Aikido is a Japanese martial art developed by Morihei Ueshiba (often referred to by his title 'O Sensei' or 'Great Teacher').
The name Aikido is composed of three Japanese words: ai, meaning harmony; ki, spirit or energy; and do, the path, system or way.
Aikido is the way of the spirit of harmony. Martial arts are studied for self-defense and self-improvement but Aikido is different from other martial arts in that practitioners seek to defend themselves without causing injury to their attackers.
Aikido focuses not on punching or kicking opponents, but rather on using their own energy to gain control of them or to throw them away from you. It is not a static art, but places great emphasis on motion and the dynamics of movement.
Why Do Aikido?
The practice of AIKIDO is characterized by a clear extension of power, resulting in fluid, functional movements. Most people, even athletes, find that AIKIDO is helpful in developing their coordination and reflexes. Most important, AIKIDO can teach one how to deal with the stresses of daily living and acquire a general sense of well-being. The ultimate goal in AIKIDO is for the individual to develop mental, physical, and spiritual integration.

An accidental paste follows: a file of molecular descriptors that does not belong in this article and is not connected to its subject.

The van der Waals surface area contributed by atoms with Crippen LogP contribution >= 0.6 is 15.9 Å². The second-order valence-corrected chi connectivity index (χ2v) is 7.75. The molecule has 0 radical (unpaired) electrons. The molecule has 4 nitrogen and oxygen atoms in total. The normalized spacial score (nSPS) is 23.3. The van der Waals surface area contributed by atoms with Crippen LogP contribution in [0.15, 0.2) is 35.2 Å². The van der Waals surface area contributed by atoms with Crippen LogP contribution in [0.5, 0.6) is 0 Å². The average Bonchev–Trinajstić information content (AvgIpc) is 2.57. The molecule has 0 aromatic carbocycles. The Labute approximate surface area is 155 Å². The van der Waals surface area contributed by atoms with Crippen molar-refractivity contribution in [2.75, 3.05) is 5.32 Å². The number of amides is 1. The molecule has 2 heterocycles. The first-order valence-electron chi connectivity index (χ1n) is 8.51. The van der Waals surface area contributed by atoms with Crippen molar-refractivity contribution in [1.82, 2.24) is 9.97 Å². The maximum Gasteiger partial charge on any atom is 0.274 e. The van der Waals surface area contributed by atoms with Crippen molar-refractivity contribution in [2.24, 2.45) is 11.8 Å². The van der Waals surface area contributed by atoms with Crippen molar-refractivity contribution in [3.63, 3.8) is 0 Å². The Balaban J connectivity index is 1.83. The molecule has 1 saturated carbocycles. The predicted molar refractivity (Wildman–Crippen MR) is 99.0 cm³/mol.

Who Can Do Aikido?
Anyone can practice AIKIDO. Almost any age person, from children to grandparents, can perform AIKIDO techniques. Each person trains within their own abilities. In AIKIDO, we learn to enhance our strengths and minimize our weaknesses.
A guiding principle of Aikido is that martial and personal development is best achieved through cooperative practice, with partners helping each other to safely learn techniques. O'Sensei said that, "Aikido is medicine for a sick world," and for us it is a path to refining the body (balance, flexibility and coordination), mind (self-confidence, concentration and awareness) and spirit (centering, positivity and peace).
AIKIDO is non-competitive, taught in a cooperative manner, good exercise, and fun!